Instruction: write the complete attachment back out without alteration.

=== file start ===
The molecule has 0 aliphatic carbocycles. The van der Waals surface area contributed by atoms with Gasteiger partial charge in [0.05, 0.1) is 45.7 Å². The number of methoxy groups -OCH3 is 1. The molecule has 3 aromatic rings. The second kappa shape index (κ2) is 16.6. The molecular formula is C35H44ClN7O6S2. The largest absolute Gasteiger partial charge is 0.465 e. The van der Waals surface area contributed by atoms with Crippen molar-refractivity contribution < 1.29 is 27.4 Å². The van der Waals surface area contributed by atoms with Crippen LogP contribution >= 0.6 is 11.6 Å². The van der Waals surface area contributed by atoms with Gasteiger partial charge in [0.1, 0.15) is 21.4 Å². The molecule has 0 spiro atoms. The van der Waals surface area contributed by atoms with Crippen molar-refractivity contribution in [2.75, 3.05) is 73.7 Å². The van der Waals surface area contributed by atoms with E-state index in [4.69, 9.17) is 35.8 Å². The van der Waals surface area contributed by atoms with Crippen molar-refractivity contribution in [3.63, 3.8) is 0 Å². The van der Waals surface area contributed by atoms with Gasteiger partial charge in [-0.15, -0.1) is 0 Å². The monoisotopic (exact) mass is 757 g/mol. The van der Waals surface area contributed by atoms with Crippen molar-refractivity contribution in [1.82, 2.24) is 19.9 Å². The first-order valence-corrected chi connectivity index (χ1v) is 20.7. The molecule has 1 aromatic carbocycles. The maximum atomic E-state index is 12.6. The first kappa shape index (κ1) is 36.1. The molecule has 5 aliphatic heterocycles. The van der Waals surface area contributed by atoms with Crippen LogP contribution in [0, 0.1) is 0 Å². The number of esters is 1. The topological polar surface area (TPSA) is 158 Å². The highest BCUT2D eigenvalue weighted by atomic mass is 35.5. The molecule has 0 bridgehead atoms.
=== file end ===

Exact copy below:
The molecule has 0 aliphatic carbocycles. The van der Waals surface area contributed by atoms with Gasteiger partial charge in [0.05, 0.1) is 45.7 Å². The number of methoxy groups -OCH3 is 1. The molecule has 3 aromatic rings. The second kappa shape index (κ2) is 16.6. The molecular formula is C35H44ClN7O6S2. The largest absolute Gasteiger partial charge is 0.465 e. The van der Waals surface area contributed by atoms with Crippen molar-refractivity contribution < 1.29 is 27.4 Å². The van der Waals surface area contributed by atoms with Crippen LogP contribution >= 0.6 is 11.6 Å². The van der Waals surface area contributed by atoms with Gasteiger partial charge in [0.1, 0.15) is 21.4 Å². The molecule has 0 spiro atoms. The van der Waals surface area contributed by atoms with Crippen molar-refractivity contribution in [2.75, 3.05) is 73.7 Å². The van der Waals surface area contributed by atoms with E-state index in [4.69, 9.17) is 35.8 Å². The van der Waals surface area contributed by atoms with Crippen molar-refractivity contribution in [3.63, 3.8) is 0 Å². The van der Waals surface area contributed by atoms with Gasteiger partial charge in [-0.15, -0.1) is 0 Å². The monoisotopic (exact) mass is 757 g/mol. The van der Waals surface area contributed by atoms with Crippen molar-refractivity contribution in [1.82, 2.24) is 19.9 Å². The first-order valence-corrected chi connectivity index (χ1v) is 20.7. The molecule has 1 aromatic carbocycles. The maximum atomic E-state index is 12.6. The first kappa shape index (κ1) is 36.1. The molecule has 5 aliphatic heterocycles. The van der Waals surface area contributed by atoms with Crippen LogP contribution in [0, 0.1) is 0 Å². The number of esters is 1. The topological polar surface area (TPSA) is 158 Å². The highest BCUT2D eigenvalue weighted by atomic mass is 35.5. The molecule has 0 bridgehead atoms.